By Jessica Pickens
When it comes to Christmas films, we often have our old standbys—films like White Christmas (1954), A Miracle on 34th Street (1947), or “It’s a Wonderful Life” (1946). These are all wonderful films, but, if you’re like me, you are always searching for holiday films you haven’t seen before.
I love finding films that are off the beaten path or a little bit forgotten. Here are a few often overlooked Christmas films available to rent….
“Love Finds Andy Hardy” is part of the Metro-Goldwyn-Mayer film series, Andy Hardy, which starred Mickey Rooney. The films follow teenage Andy Hardy as he gets into troubles and often has to have man-to-man talks with his father, Judge Hardy, played by Lewis Stone. This was the fourth film out of 16 which were released from 1937 to 1958, and it’s the first Andy Hardy film to feature Judy Garland. This film takes place at Christmas, and the holiday doesn’t come without crisis for the Hardy family. Mrs. Hardy (Fay Holden) has to leave her family to take care of her sick mother, and Andy is (of course) facing girl problems:
His steady girlfriend Polly Benedict (Ann Rutherford) is going away for the holidays leaving Andy without a date for the Christmas dance
Andy Hardy agrees to take his friend’s girlfriend, Cynthia Potter, (Lana Turner) to a dance so that she won’t go on other dates.
Betsy Jenkins (Judy Garland) comes to town, looking more grown-up than Andy remembered her looking in the past.
The Hardys don’t think Mrs. Hardy will be home for Christmas, but it all works out in the end.
Sometimes titled “Beyond Christmas,” this is a heartwarming holiday film, that is also a little sad. Three elderly bachelors — played by Harry Carey, C. Aubrey Smith, Charles Winninger — are friends and all live together. Every Christmas they drink Tom and Jerry’s (a traditional holiday cocktail) and nothing more. But one year, the men have a wild hare and decide to do something different—why not invite strangers off the street for Christmas dinner?
The strangers are Jean Parker and Richard Carlson, who meet for the first time once they are invited inside and fall in love. The three older men unfortunately die in a plane crash shortly after Christmas. Though they are gone, their ghosts attempt to help the young couple through their troubles.
“On Moonlight Bay” seems to be Warner Bros. response to “Meet Me in St. Louis” (1944). Starting in 1916, the film looks at a year in the life of the Winfield family and is broken down by season. The films starts when the family moves to a new neighborhood hoping to refine their tomboy daughter Marjorie (Doris Day). Marjorie falls in love with college student William Sherman (Gordon MacRae), whose has college ideas have him saying he doesn’t believe in marriage and that banks are parasites. Her parents (Leon Ames and Rosemary DeCamp) don’t approve of all of William’s ideas.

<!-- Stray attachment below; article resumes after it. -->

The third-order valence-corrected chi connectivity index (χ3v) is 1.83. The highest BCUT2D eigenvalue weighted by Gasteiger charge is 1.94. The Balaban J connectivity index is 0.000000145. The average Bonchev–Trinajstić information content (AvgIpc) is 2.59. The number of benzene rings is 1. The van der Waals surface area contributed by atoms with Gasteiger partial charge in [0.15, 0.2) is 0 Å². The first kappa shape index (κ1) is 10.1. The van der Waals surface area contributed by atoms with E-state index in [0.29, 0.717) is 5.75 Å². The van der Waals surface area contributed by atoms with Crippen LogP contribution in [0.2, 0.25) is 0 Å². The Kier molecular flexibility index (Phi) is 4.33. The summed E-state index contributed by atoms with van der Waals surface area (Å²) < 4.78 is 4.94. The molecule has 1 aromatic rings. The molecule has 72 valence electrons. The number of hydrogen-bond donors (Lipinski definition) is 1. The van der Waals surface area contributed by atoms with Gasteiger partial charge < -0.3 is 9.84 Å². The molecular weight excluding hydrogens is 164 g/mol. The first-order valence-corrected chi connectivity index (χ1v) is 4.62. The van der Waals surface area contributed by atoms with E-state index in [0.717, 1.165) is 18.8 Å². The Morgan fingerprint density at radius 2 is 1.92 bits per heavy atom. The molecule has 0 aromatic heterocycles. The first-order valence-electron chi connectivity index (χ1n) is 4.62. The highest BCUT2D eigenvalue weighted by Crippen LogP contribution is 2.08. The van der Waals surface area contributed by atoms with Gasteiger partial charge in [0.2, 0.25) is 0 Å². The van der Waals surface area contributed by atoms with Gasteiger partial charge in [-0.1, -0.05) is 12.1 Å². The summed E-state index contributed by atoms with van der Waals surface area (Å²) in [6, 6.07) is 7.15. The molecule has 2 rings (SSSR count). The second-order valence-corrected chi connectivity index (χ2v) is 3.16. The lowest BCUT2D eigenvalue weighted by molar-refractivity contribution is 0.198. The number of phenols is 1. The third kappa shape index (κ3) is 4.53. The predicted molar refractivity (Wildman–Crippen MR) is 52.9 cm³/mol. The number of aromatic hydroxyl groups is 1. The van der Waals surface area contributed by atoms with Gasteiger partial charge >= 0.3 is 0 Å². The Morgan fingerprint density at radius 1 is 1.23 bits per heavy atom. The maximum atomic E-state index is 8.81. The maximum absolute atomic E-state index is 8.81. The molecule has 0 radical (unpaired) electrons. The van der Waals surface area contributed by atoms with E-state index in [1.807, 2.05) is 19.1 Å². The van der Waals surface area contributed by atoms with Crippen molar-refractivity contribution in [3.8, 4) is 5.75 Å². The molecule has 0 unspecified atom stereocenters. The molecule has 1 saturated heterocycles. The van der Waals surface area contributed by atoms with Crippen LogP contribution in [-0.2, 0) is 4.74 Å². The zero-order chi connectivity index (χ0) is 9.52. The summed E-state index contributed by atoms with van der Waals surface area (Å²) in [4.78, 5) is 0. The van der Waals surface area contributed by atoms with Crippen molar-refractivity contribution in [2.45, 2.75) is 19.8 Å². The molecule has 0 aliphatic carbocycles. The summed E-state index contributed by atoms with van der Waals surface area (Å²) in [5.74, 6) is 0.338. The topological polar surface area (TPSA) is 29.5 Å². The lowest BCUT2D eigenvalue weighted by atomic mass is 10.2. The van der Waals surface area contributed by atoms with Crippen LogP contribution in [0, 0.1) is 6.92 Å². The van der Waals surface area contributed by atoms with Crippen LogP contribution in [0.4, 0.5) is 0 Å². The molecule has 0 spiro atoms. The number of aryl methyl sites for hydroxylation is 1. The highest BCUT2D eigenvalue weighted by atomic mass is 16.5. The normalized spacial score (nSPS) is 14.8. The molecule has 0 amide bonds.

While the film doesn’t take place completely at Christmas time, the climax is set during the holiday season. Doris Day also sings the lovely song “Merry Christmas to All.”
“We’re No Angels” isn’t quite like most Christmas films. In this black comedy, Humphrey Bogart, Aldo Ray, and Peter Ustinov are convicts who escape from prison on Devil’s Island early on Christmas Eve. They are able to blend in and go to a local shop where they offer to fix the roof. While on the roof, they observe the plight of a family: the shop owner (Leo G. Carroll) and his wife (Joan Bennett) are not making much of a profit from the store, which is owned by Carroll’s cousin Andre (Basil Rathbone). The couple is concerned about the repercussions they will face when it is discovered that business is so bad. The couple’s daughter (Gloria Talbott) is in love with Andre’s nephew, and pines for him.
Observing that the family is in “their own kind of prison,” the three men become unlikely guardian angels, doing anything to help the family and also helping them have a nice Christmas.
Jessica Pickens is a North Carolina-based writer. She has a degree in print journalism and now works in public relations. Outside of work, she writes about pre-1968 films at CometOverHollywood.com with a special interest in musicals, films released in 1939, and World War II-era films. You can follow her Twitter, Instagram, and Facebook.